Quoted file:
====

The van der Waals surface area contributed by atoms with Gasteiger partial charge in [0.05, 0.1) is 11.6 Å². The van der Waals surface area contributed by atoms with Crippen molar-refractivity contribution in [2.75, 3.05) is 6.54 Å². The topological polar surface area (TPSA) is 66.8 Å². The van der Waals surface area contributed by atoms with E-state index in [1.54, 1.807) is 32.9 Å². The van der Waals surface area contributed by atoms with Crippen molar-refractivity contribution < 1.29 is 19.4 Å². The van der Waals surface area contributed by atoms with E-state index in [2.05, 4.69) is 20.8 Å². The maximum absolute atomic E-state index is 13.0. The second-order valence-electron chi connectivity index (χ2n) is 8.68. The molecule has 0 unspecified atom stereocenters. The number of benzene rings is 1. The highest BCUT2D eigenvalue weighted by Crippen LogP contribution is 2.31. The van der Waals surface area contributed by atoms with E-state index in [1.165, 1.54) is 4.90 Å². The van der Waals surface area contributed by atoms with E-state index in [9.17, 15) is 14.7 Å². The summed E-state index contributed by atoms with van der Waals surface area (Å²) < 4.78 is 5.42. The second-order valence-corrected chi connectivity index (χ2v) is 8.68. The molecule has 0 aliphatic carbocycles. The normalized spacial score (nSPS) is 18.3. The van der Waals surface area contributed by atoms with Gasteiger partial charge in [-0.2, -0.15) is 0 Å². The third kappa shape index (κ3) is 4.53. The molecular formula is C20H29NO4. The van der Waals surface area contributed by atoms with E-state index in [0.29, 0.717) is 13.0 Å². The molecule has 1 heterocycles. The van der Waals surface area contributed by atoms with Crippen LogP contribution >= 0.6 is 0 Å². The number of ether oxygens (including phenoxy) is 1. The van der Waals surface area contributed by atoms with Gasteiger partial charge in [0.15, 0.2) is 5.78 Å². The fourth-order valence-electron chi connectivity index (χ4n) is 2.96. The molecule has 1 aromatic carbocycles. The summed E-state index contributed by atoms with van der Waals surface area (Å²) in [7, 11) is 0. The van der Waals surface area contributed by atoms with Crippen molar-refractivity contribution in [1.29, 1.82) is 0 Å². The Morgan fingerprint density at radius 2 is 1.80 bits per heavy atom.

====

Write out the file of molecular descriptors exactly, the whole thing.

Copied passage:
The van der Waals surface area contributed by atoms with Gasteiger partial charge in [0.05, 0.1) is 11.6 Å². The van der Waals surface area contributed by atoms with Crippen molar-refractivity contribution in [2.75, 3.05) is 6.54 Å². The topological polar surface area (TPSA) is 66.8 Å². The van der Waals surface area contributed by atoms with E-state index in [1.54, 1.807) is 32.9 Å². The van der Waals surface area contributed by atoms with Crippen molar-refractivity contribution < 1.29 is 19.4 Å². The van der Waals surface area contributed by atoms with E-state index in [2.05, 4.69) is 20.8 Å². The maximum absolute atomic E-state index is 13.0. The second-order valence-electron chi connectivity index (χ2n) is 8.68. The molecule has 0 unspecified atom stereocenters. The number of benzene rings is 1. The highest BCUT2D eigenvalue weighted by Crippen LogP contribution is 2.31. The van der Waals surface area contributed by atoms with E-state index in [1.165, 1.54) is 4.90 Å². The van der Waals surface area contributed by atoms with E-state index in [9.17, 15) is 14.7 Å². The summed E-state index contributed by atoms with van der Waals surface area (Å²) < 4.78 is 5.42. The second-order valence-corrected chi connectivity index (χ2v) is 8.68. The molecule has 0 aliphatic carbocycles. The normalized spacial score (nSPS) is 18.3. The van der Waals surface area contributed by atoms with Gasteiger partial charge in [-0.2, -0.15) is 0 Å². The third kappa shape index (κ3) is 4.53. The molecular formula is C20H29NO4. The van der Waals surface area contributed by atoms with E-state index in [0.29, 0.717) is 13.0 Å². The molecule has 1 heterocycles. The van der Waals surface area contributed by atoms with Crippen LogP contribution >= 0.6 is 0 Å². The number of ether oxygens (including phenoxy) is 1. The van der Waals surface area contributed by atoms with Gasteiger partial charge in [0.15, 0.2) is 5.78 Å². The fourth-order valence-electron chi connectivity index (χ4n) is 2.96. The molecule has 1 aromatic carbocycles. The summed E-state index contributed by atoms with van der Waals surface area (Å²) in [7, 11) is 0. The van der Waals surface area contributed by atoms with Crippen molar-refractivity contribution in [1.29, 1.82) is 0 Å². The Morgan fingerprint density at radius 2 is 1.80 bits per heavy atom.